In the In re Fulton case, the Seventh Circuit acknowledged the conflict among the courts of appeal and reaffirmed its position in line with the majority of the courts, finding that the automatic stay, which “becomes effective immediately upon filing the petition” requires the creditor to return property seized prepetition “and is not dependent on the debtor first bringing a turnover action.” In re Fulton, 926 F.3d at 924. By contrast, as we reported in a recent legal alert (Automatic Stay Violators and Prepetition Seizures), the Third Circuit, in In re Denby-Peterson, 941 F.3d 115 (3d Cir. 2019), recently held in favor of the creditor. Joining the minority of circuit courts, the Third Circuit found that the debtor must initiate an adversary proceeding to have the creditor turn over the property. In re Denby-Peterson, 941 F.3d at 130. The court held that “a secured creditor does not have an affirmative obligation under the automatic stay to return a debtor’s collateral to the bankruptcy estate immediately upon notice of the debtor’s bankruptcy because failure to return the collateral received pre-petition does not constitute ‘an[ ] act . . . to exercise control over property of the estate’.” Id. at 119 (brackets in the original).
A recent Virginia bankruptcy court decision shows the importance of the issue to be decided by the Supreme Court and the potential penalties facing creditors due to the current uncertainty in the law. In In re Nimitz, No. 19-12741 (BFK) (Bankr. E.D. Va. Dec. 11, 2019) (available at http://www.vaeb.uscourts.gov/opinions/), a law firm creditor had effectuated a prepetition garnishment on a former client’s wages to satisfy unpaid legal fees. In re Nimitz, at p. 2. While the garnishment was complete, proceeds were being by local county court and have not yet been paid to the law firm. Id. Upon bankruptcy filing, the debtor demanded that the law firm have the garnishment released. Id. The law firm refused, asserting that it was unaware of any statute or opinion requiring it to terminate the ongoing garnishment proceeding. Id. at p. 3. The bankruptcy court acknowledged that, “[i]n fairness to the [law firm], the issue of a refusal to release seized property upon a bankruptcy filing is now the subject of some controversy in the case law” and discussed the circuit court split which the Fourth Circuit (whether the Nimitz court sits) has not addressed. Id. at p. 6. Nevertheless, the bankruptcy court found that the law firm violated the automatic stay “by continuing to exercise control over the garnished funds post-petition.” Id. at p. 7. Moreover, the bankruptcy court decided that the debtor was entitled to damages because the violation of the automatic stay was “willful.” Id. at p. 11. While the bankruptcy court did not assess punitive damages against the law firm, it directed the law firm to pay the debtor’s legal fees incurred in prosecuting her motion to recover garnished wages. Id. Notably, the bankruptcy court noted that the law firm’s research of legal issues was “minimal” and seemed to have little sympathy for what was arguably a good-faith dispute on an issue that circuit courts have disagreed. Id.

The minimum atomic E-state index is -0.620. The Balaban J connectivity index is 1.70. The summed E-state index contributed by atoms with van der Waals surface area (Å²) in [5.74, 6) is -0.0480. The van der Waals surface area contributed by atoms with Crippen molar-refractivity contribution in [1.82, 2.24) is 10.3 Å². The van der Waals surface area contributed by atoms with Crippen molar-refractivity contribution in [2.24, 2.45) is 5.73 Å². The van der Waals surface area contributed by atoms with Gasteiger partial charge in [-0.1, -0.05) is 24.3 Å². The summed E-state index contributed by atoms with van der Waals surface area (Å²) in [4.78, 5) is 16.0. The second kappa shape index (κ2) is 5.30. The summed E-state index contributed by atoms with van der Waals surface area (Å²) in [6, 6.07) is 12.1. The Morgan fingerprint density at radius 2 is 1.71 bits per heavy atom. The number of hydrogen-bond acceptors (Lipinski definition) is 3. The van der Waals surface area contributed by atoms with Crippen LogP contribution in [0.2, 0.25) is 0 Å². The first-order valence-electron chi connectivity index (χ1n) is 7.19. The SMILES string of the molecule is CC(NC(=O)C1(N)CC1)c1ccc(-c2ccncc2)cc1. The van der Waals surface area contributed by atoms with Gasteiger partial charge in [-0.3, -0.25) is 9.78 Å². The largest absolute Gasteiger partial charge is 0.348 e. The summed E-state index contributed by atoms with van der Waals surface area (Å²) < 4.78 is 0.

Until the Supreme Court resolves this issue, creditors are advised to seek counsel in addressing situations where they seized or garnished debtor’s property and the debtor subsequently filed bankruptcy.
Please note that this is a general overview of developments in the law and does not constitute legal advice. Nothing herein creates an attorney-client relationship between the sender and recipient. If you have questions regarding these provisions, or any other aspect of bankruptcy law, please contact Michael Traison at 312.860.4230